TCF fellow Halley Potter and senior fellow Rick Kahlenberg recently published an article that cites the many advantages of socioeconomic and racial integration in charter and traditional public school classrooms. They cite statistics that prove the supreme benefits of integrated classrooms and the stark difference in performance of low-income students who learn among diverse peers.
It's an advantage to be in a school with lower concentrations of poverty in part because peers learn from one another. A low-income student in a mixed-income school is more likely to be surrounded by classmates who are high-achieving and expect to go on to college than a similar student in a high-poverty school. Likewise, it's an advantage to be in a mixed-income school where parents are more likely to be active in school affairs and to volunteer in class than stressed-out parents in a high-poverty school.
Read Potter and Kahlenberg's full article here.
The public education system has never been without fault, but it seems that most recently more and more issues have arisen that concern teacher unions and standardized testing. Despite the faith put in charter schools to fix this seemingly flawed public education system, TCF fellow Amy B. Dean writes that charter schools are in need of reform before they can be confidently considered a viable and effective alternative.
Charter advocates claim that they are data-driven technicians who pay attention to evidence of what works. But research does not support their preferred education policies. A national moratorium on charter schools would stop the hemorrhaging of funds from traditional public schools. It would also allow time to address the corruption that has plagued the charter industry. This would create an opportunity for some reflection on what actually works best for educating our children.
Read the rest of Dean's article featured in Al Jazeera America.
TCF fellow Halley Potter takes a closer look at why we should advocate for integrated charter school classrooms.READ MORE
For many, the concept of charter schools can be a bit confusing, even though they are closest in nature to public schools. Today however, charter schools are estimated to educate only about 5 percent of public school students in the U.S. TCF senior fellow Rick Kahlenberg and fellow Halley Potter sat down with the Washington Post's Valerie Strauss to discuss founder Albert Shanker's original intent of charter schools and the state of the network today.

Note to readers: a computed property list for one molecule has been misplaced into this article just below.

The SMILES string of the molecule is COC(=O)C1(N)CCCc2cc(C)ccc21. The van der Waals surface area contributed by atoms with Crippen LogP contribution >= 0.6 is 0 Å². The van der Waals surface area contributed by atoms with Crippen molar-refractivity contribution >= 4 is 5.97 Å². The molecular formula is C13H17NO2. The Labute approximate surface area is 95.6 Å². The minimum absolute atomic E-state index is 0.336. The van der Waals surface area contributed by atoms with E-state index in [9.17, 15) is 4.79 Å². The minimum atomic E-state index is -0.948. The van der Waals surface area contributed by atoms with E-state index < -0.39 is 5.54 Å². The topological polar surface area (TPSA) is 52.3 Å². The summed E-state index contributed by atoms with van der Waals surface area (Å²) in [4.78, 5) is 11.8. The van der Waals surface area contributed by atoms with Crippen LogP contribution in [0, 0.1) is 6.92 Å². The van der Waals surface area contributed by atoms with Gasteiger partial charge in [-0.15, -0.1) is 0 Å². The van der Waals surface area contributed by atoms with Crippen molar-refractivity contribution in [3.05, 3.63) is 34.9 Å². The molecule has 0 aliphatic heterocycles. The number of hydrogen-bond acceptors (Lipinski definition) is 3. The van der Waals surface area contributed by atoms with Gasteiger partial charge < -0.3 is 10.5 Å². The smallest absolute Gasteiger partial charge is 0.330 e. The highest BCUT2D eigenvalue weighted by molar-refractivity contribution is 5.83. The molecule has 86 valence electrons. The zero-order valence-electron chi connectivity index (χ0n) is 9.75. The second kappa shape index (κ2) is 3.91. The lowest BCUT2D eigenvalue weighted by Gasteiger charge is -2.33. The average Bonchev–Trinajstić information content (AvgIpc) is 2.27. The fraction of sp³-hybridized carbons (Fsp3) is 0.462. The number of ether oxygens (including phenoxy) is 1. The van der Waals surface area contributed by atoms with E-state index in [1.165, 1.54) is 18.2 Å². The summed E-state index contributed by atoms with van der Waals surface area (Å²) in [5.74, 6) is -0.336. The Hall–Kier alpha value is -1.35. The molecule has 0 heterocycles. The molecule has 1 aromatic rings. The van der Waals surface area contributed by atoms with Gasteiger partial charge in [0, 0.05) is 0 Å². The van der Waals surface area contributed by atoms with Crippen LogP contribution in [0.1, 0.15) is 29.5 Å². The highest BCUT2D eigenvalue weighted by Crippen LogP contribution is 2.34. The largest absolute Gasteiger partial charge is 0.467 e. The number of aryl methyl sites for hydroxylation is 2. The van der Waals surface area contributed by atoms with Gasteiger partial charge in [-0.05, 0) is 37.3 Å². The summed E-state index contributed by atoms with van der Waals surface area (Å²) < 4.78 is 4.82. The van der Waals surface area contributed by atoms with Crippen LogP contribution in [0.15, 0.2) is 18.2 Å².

"... Al Shanker believed — and we agree — that it is often difficult to engage in deep innovation within the traditional public school system. The flexibility that charter schools offer allows schools to experiment so that a small group of teachers and parents can try things that might be inappropriate to implement widely in district schools without a very strong evidential basis."
Check out the full interview.
A recent New York Times article detailed the Success Academy charter school network led by education advocate and reformer Eva Moscowitz. The network has been a long-time subject of both criticism and praise. TCF fellow Halley Potter commented on the higher than average standardized test scores of Success Academy students. She says:
"[The] network’s test scores were impressive, but that the conclusions that could be drawn from them were limited."
Read the full New York Times article.
A new public school model has emerged in Washington, D.C. with a network of schools called Urban Prep that comprises all-boys schools. TCF senior fellow Rick Kahlenberg says that the outcomes of this single-sex system are questionable since diversity is such a big player in student success.
But the legality of the proposal is not the only issue at hand. Little consensus exists among researchers about the educational impact of limiting student populations to specific genders or races.
Read the article from The Atlantic featuring Kahlenberg's comments.
Most K-12 education reforms are about trying to make "separate but equal" schools for rich and poor work well. The results of these efforts have been discouraging. The Century Foundation looks at ways to integrate public schools by economic status through public school choice. At the higher education level, we examine ways to open the doors of selective and non-selective institutions to students of modest means.
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